Q: Which professor taught you the most important lesson while at ASU?

A: This is such a hard question. All my professors taught me such great things that I feel it’s almost a disservice not to mention them all. But if I’m forced I’d pick, I would select assistant teaching Professor Thad Botham, who taught PHI 300: Philosophical Argument and Exposition. While the original intro to logic course I took at University of Akron taught me basic argumentative structure in equation format, Botham took that knowledge to a whole new level and applied it to actual philosophical writing techniques. Without his teachings on logic and argumentative structure, I don’t think I’d have been successful in any class that followed. My takeaway from him was that formal logic is essential to any philosophical pursuit. Additionally, I learned patience and dedication is key when doing philosophy or teaching others to do philosophy.

Post-graduation, Botham also gave me some of the best advice I’ve ever heard for applying to PhD programs in pursuit of a career in academia, but you’d have to ask him for his secret, because I don’t want to give it away without his permission.

I also have to give a special thank you to associate teaching Professor Sandra Woien, who taught me to have more faith in my writing skills. She also gave me the encouragement and advice I needed to start applying for graduate programs.

Q: What’s the best piece of advice you would give to students?

A: For those still in school in general: Don’t give up, and don’t stop. For those still in school studying philosophy: Don’t give up, and don’t stop writing.

Q: What was your favorite spot for power studying?

A: My favorite spot for power studying is on the couch next to my bookcase full of textbooks, so I have easy access to learning material on one side and a dog or cat curled up with me on the other.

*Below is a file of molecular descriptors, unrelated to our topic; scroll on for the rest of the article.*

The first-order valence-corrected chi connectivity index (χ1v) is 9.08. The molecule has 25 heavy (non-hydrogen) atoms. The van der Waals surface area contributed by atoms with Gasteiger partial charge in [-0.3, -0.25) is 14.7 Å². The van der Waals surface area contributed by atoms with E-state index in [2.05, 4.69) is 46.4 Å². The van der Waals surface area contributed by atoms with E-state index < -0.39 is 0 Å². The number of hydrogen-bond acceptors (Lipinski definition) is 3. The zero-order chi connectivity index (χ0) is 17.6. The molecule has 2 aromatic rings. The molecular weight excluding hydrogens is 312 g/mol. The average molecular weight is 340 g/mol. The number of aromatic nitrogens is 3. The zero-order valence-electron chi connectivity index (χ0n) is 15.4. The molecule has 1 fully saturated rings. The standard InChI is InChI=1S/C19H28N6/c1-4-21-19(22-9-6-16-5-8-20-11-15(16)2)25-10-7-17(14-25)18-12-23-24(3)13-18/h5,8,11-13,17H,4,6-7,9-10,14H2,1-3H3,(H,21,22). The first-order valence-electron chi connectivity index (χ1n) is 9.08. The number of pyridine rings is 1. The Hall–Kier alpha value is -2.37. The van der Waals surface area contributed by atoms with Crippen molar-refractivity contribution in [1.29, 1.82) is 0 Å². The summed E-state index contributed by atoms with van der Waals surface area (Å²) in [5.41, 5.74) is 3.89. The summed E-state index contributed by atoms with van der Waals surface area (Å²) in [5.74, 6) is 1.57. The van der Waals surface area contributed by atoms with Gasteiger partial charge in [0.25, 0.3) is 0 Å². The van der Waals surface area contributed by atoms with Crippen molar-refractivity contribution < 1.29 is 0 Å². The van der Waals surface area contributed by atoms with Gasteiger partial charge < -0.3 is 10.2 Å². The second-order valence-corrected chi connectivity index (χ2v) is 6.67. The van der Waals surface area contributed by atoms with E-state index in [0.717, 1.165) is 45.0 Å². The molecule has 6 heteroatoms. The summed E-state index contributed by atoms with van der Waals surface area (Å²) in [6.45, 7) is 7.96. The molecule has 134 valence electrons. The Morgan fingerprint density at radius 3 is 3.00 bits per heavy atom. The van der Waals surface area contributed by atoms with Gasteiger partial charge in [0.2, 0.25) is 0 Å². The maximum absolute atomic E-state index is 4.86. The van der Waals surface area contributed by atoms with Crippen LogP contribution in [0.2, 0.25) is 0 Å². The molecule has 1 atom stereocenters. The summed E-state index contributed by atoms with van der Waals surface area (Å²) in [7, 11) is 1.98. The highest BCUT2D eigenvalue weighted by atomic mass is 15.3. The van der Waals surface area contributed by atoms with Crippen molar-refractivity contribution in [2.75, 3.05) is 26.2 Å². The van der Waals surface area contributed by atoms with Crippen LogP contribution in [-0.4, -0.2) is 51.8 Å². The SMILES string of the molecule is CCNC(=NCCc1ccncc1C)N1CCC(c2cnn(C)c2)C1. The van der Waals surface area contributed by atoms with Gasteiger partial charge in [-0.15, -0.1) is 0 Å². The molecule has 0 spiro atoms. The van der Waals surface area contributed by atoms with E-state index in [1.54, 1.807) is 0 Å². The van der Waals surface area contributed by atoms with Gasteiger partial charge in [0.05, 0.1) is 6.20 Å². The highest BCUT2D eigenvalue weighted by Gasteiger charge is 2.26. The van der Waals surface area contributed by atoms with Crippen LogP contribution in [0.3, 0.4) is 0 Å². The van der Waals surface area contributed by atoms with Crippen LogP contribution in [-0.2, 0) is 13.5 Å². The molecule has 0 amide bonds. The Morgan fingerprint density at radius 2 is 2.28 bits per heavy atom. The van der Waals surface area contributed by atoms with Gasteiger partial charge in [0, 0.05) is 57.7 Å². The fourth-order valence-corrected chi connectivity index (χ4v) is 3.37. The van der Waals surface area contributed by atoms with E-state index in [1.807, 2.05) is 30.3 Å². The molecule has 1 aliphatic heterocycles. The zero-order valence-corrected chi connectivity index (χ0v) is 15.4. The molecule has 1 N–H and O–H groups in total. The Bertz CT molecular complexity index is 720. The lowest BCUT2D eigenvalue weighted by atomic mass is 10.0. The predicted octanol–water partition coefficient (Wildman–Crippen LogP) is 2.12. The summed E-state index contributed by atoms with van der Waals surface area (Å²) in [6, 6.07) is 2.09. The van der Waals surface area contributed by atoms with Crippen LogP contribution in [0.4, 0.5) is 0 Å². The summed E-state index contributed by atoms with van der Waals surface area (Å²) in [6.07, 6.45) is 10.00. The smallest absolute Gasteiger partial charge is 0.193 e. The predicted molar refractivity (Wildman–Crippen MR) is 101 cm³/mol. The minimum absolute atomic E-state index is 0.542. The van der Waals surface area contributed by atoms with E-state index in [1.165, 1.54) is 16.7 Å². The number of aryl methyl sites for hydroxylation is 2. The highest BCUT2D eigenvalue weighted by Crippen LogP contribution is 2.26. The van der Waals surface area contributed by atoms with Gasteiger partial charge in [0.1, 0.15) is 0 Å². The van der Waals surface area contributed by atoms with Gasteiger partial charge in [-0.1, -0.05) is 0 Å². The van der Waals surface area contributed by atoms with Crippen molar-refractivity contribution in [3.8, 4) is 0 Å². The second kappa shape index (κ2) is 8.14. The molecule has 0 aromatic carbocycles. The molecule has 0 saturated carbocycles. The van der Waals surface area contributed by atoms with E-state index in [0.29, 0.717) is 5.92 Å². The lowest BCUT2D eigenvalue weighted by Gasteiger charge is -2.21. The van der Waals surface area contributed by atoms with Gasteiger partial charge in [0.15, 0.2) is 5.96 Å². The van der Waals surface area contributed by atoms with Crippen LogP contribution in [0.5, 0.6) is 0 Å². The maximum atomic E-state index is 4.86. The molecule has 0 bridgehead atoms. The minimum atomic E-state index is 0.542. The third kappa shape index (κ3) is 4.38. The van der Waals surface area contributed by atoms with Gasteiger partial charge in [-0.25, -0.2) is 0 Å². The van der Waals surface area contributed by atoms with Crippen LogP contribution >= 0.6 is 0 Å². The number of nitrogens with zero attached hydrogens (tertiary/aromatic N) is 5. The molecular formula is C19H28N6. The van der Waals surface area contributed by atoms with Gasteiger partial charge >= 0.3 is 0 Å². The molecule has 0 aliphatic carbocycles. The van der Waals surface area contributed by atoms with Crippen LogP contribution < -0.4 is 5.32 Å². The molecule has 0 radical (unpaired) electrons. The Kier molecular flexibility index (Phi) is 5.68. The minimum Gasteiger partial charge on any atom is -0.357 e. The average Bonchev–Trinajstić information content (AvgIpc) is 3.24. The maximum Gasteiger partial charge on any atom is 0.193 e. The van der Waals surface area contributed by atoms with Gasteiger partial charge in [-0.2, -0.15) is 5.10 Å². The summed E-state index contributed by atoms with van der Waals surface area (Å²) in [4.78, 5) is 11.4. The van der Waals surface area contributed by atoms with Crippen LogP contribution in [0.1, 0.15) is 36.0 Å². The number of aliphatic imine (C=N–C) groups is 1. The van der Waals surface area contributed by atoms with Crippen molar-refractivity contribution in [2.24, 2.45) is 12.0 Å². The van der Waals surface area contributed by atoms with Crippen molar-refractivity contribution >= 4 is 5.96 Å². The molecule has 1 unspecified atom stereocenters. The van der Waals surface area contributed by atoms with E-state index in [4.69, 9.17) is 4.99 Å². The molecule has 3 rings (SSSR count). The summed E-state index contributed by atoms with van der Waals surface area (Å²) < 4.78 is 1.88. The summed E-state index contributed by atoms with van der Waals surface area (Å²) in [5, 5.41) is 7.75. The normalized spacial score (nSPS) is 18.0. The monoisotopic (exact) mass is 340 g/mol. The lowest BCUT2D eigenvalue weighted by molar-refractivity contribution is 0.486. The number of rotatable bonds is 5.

Q: What are your plans after graduation?

A: I am currently working on compiling materials to apply to graduate programs for philosophy, where I hope to focus on logic and ethics.

Q: If someone gave you $40 million to solve one problem on our planet, what would you tackle?

A: This is also a very hard question. I might need a couple days — or centuries — to sit on this one before giving you a response because there are so many problems, and so many different opinions on what the solution for each might be — ranging from, “where do all the lost socks from the laundry machine go” all the way to “how do I incite world peace?”

Rachel Bunning

Communications program coordinator, School of Historical, Philosophical and Religious Studies

ASU graduate aims to demystify AI through children's book

April 24, 2023

Editor's note: This story is part of a series of profiles of notable spring 2023 graduates.

How do we understand the story of artificial intelligence? Student Kacy Hatfield Kacy Hatfield Download Full Image

Kacy Hatfield is a student in the Herberger Institute for Design and the Arts who aims to make the story of AI accessible to all – and is doing so by writing a children’s book. Kacy is graduating this May with a degree in digital culture, and is an undergraduate researcher for the Lincoln Center for Applied Ethics.